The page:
The CSA is long gone, and now they market their asparagus, along with the rest of their produce, via the Western Montana Growers Cooperative, which supplies wholesale grocery accounts with produce from small farmers. For the next five weeks, you can get their asparagus at Missoula restaurants like the Shack and Catalyst.

Asparagus patches will produce for about 18 years before they start to peter out. You have to wait three years after planting before the first harvest. After a five-week harvest, you have to stop and let the shoots grow into plants, which supply the roots with enough energy to make it through the winter.

“They grow up into fern-like trees that hang out all summer,” says Jane. “It’s cool under them, and the dogs love it.”

As for their favorite way of eating asparagus, Jane likes a cooked asparagus salad with a sesame/soy/ginger sauce.

“I like it in soup,” says Steve, “though it’s kind of pedestrian.”

I tried Steve’s soup recipe with a few modifications.

Peel a head of garlic and oven-roast the cloves at 350 degrees until completely soft. Meanwhile, cut the woody bases off of 1 1/2 pounds of fresh asparagus, break off the tips, and cut the remaining stalks into 1-inch pieces.  Heat 4 tablespoons butter in a pan, sauté two medium leeks, chopped, until tender. Add the asparagus stalks, garlic and enough chicken stock to cover them. Cook until stalks are tender. In another pan, boil the tips for five minutes.

Puree the asparagus/garlic mixture, return to the pan, add 3 more cups of stock, bring to a simmer, then remove from heat. Season with salt and pepper, add the boiled tips, and stir in 3 tablespoons of lemon juice, and two raw cloves of garlic, minced.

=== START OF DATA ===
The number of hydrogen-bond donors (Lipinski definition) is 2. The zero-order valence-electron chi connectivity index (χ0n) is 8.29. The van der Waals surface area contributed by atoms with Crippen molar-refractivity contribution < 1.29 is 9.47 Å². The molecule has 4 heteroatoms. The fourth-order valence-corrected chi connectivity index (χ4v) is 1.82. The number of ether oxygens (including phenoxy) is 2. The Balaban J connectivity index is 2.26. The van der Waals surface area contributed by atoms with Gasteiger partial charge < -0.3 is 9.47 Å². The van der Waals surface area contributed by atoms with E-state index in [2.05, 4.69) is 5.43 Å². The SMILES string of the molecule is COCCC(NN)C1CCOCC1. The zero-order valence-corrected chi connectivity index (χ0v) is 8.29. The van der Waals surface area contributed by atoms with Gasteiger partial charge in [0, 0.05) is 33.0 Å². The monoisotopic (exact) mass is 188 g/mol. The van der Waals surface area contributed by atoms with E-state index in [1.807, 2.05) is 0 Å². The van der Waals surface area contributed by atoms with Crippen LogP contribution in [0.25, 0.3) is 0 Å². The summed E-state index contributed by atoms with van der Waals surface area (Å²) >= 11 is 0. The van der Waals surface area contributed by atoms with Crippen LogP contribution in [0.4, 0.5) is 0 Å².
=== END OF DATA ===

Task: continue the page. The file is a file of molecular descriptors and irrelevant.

There was nothing pedestrian about this soup. In fact, I bet Miss Manners would slurp it down so fast it would run down her chin.

Ask Chef Boy Ari: Extracting the truth

Q: Last week I made an open call for help with the case of Limonhead, a reader who asked how to reduce the number of days in which lemons must be soaked in vodka in order to make limoncello.

Well, none other than the Indy’s own George Ochenski chimed in with some key advice. I should mention that George might even be more Chef Boy Ari (noun as adjective, see above) than I am—the man is not only cooking, preserving, hunting and fishing all the time, but he’s been doing it longer than I’ve even had teeth!

So here’s Ochenski’s letter (with crass remarks about spineless Democrats, brainless Republicans and the lack of snow on his birthday tactfully removed).

A: Dear Chef Boy Ari,

As you know, I do herbal tinctures and have for years—Reishi mushrooms, astragalus, lomatium, arnica, garlic, ginseng, etc. Basically, you shred the stuff and put it in either straight alcohol if you’re looking for alcohol-soluble stuff or a mix of alcohol and water to bring out the water-soluble stuff, too. Vodka is about half water, half alcohol if it’s 100 proof. I use pure grain alcohol most of the time (Everclear, my dear).

If what they’re trying to extract is the essential oil from the skin of the lemon—which is what I’m betting your reader is after—it’s the alcohol that dissolves it. Most tincture books recommend six weeks minimum for the process. Nothing ever goes bad because it’s in alcohol. They also suggest gently swishing it around to keep things moving on the solution scene.

So, maybe 10 days is okay, but I’m thinking they should go for the full 40.


Send your food and garden queries to flash@flashinthepan.net.